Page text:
What do Seinfeld, the Amish and Bees have in common?

An Amish farmer, a Seinfeld movie and a table of honey, no, it’s not the start of a dad joke, but the start of an amazing journey that leads us to the launch of Gather By. But before we go into detail, we thought you might like to hear the strange and serendipitous story of how it all began. 


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The Planting Process

The planting phase of the Gather By model is the most significant and, therefore, it is crucial it done correctly.

This is where planning and preparation comes to life. The images below demonstrate the planting process – from clearing the land to putting the plants in the ground. This process also involves putting down weed mats, digging holes, and putting protective barriers around each Leptospermum plant.

We take pride in each and every plant we put in the ground and love that we can share with you where our unique honey originates from and how each jar is created.  

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Growth and rain

The images below illustrate the necessity of rain for the growth of the leptospermum and, also, the potential risks to the plants and how careful planning can minimise the potential damage of environmental factors.

Heavy rain, during the growth period, led to a once-in-20-year flood, which could have had a drastic impact on the plants; however, with careful contingency planning, we were able to minimise the damage of these floods. The plants were planted on high ground, in protected areas, which meant the rain had a positive impact on plants - instead of wiping them out completely!

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Planning and Preparation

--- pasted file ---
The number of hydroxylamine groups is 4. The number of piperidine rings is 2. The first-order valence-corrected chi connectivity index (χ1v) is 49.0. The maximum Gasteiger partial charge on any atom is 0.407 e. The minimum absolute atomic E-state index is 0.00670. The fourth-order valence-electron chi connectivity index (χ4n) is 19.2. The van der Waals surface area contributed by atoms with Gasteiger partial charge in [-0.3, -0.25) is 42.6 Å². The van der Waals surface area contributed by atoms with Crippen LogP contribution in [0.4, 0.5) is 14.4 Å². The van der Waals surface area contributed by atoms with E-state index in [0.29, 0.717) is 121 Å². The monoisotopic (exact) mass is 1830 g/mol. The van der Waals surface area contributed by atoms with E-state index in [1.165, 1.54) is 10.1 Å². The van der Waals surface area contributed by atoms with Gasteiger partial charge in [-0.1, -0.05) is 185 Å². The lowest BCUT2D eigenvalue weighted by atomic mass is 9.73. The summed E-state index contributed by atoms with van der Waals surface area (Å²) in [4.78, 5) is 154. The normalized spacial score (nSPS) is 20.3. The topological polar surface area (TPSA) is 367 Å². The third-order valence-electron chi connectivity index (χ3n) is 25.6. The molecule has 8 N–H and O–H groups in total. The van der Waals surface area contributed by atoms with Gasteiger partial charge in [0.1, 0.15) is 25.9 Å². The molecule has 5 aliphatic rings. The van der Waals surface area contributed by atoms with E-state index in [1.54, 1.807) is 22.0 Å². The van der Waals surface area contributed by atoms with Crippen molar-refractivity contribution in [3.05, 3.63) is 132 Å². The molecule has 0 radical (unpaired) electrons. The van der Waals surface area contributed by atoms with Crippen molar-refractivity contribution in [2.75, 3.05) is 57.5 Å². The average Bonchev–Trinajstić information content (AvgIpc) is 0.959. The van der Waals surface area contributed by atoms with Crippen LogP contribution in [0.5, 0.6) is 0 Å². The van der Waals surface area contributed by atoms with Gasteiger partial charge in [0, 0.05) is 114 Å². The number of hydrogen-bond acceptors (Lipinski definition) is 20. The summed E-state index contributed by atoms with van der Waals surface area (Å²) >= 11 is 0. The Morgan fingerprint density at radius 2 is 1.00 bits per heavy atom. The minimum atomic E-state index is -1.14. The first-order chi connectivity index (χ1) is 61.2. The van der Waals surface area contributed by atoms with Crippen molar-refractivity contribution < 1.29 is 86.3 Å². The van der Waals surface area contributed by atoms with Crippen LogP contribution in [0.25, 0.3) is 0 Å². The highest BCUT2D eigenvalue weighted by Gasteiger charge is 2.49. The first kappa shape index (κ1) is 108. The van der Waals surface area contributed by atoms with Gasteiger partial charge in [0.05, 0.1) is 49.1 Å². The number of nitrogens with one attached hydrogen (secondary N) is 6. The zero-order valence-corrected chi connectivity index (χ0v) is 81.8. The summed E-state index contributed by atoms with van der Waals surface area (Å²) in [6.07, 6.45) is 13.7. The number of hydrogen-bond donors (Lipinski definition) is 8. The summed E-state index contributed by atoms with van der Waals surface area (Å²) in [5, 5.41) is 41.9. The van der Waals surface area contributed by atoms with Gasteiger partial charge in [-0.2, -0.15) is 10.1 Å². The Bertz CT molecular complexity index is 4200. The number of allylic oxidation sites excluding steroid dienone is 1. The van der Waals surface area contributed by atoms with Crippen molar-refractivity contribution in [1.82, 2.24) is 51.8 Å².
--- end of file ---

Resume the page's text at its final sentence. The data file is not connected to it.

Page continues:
Following the exploring and selection of appropriate land for a Medicinal Honey Forest, the Gather By team gets to work on planning and preparation.

This stage involves a lot of research, drawing, and discussing – as you can see in the images below! 

Although this stage can be time-consuming, it is always pays off when the plants are put into the ground. 

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An investigation into the therapeutic properties of honey

Dee A. Catert, Shona E. Blair and Julie Irish

Implication for relevant stakeholders

The Australian Honey Industry

This project showed that there are numerous Australian honeys that exhibit therapeutically beneficial levels of antibacterial activity.  With appropriate marketing and public awareness campaigns, supported by reliable assay procedures, Australian honey has the potential for adoption as internationally-recognised, potent, non-toxic, topical micro-agent.  There is a potentially huge market for such products.


This study has shown that honey has a potent activity against numerous problematic pathogens.  Honey shows excellent potential as a prophylactic agent, particularly in hospital settings where patients are often immune-compromised and exposed to multi-drug pathogens.

Recommendations for Beekeeping Industry

Develop and license a unified means of assaying and labeling medical-grade honeys, and this should be used by anyone marketing Australian honey as an antibacterial product.

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Antibacterial activity of honey against strains of Staphlycococcus Aureus from infected wounds

RA Cooper, PhD, PC Molan, PhD, KG Harding, MRCGP, FRCS

School of Biomedical Sciences, University of Wales Institute, Llandaff Campus Western Avenue, Cardiff Cf5 2YB, UK


The antibacterial action of honey in infected wounds does not depend wholly on its high osmolality.  We tested the sendivity of 58 stratins of coagulase-positive Staphylococcus aureas, isolated from infected wounds, to pasture honey and a manuka honey.  There were little variations between the isolates in their sensitivity to honey: minimum inhibitory concentrations were all between 2 aand 3 % (v/v) for the manuka honey and between 3 and 4 % for the pasture honey.  Thus, these honeys would prevent growth for S. aureus if diluted by body fluids a further 7 fold to fourteen-fold beyond the point where their osmolarity ceased to be completely inhibitory.  The antibacterial action of the pasture honey relied on release of hydrogen pyroxide, which in vivo might be reduced by catalase activity in tissue or blood.  The action of manuka honey stems partly from a phytochemical component, so this type of honey might be more effective in vivo.  Comparative clinical trials with standardized honeys are needed.